January 23, 2004
Abby Reynolds braked her truck on the icy highway, startled by what she imagined she saw off to the side of the road. That can’t be, she thought, as she squinted into the snow, trying to see more clearly. When the wind blew an opening in the blizzard, Abby realized that it was not a hallucination. It was not an impossible illusion sketched on the early morning air by the gusting snow. It was . . . good grief! . . . it was Nadine Newquist in a bathrobe, surrounded by swirling white, struggling through drifts on the old cemetery road, as if she were determined to visit a particular grave on this particular morning.
My God! It was Nadine: the judge’s wife, Mitch’s mom, Abby’s own late mother’s lifelong friend. It really was Nadine, a woman who was sixty-three years old and speeding toward early Alzheimer’s at about the same rate that Abby’s pickup truck was sliding sideways on Highway 177.
What the hell was Nadine doing out there?
She was all by herself, in a bathrobe, for God’s sake, in a blizzard . . .
Abby pumped her brakes with a light touch of her foot, didn’t slam on them like a fool, but her truck started to spin anyway, going round and round on the two-lane blacktop like a two-ton skater on ice.
She let her steering wheel alone, waiting for it to stop spinning before she touched it again. Coffee sloshed out of her lidless thermal cup in its holder by her knee; the smell of it filled the cab of her truck. She could still taste her last sip of it, along with the fruit and cereal she’d had for breakfast—all of which was now threatening to come back up her throat.
With a shudder, the truck came out of the spin and started slid- ing sideways again, skidding in a long diagonal across the yellow line into the eastbound lane. A heavy drift of snow slowed it down and changed the direction of the slide, until it was going backward. The skid went on and on, picking up speed as it backed into the crest of a rise, then dropped down again, taking the bottom of Abby’s stomach with it. And still the truck stayed on the pavement, hemmed in by snow, avoiding the shoulders, the deep culverts, the barbed wire fencing beyond. People thought Kansas was all flat, but it wasn’t, and especially not in the heart of the Flint Hills. The roads in this part of the state were long and straight, but they soared up and plunged down like curved ribbons of hard taffy.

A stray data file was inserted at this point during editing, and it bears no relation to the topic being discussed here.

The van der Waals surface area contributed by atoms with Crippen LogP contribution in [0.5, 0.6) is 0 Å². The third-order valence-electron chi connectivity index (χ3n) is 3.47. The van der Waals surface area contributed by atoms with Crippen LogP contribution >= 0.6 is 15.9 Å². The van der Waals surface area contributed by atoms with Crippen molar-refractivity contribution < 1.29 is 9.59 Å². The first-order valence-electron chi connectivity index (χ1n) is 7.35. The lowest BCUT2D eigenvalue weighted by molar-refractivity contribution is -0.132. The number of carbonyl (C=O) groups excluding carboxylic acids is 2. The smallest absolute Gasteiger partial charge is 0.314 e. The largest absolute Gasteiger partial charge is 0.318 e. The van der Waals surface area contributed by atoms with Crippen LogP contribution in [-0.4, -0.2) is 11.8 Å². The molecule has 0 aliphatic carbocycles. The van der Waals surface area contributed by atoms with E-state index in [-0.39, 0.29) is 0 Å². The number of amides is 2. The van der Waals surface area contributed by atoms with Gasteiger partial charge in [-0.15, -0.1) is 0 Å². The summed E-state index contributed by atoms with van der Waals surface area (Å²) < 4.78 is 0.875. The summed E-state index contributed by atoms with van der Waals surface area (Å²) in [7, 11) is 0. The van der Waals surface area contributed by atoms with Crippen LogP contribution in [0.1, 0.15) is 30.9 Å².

Abby felt a wild hopeful moment of wondering if her truck could somehow manage to slide its way safely all the way back into town on the wrong side of the road. That would be a miracle. As she sat helplessly moving back the way she’d come, like a passenger on a roller coaster in reverse, she looked up the highway to the west, hoping not to see headlights coming at her. That way looked clear. In this strange, slow motion, made to feel even more eerie and timeless in the swirling snow, she felt as if she had all the time in the world before whatever was going to happen in the next few moments happened. She felt strangely calm, even curious about the possibility of crashing, but she didn’t feel calm about Nadine out there in the snow.
She grabbed her cell phone from the seat beside her.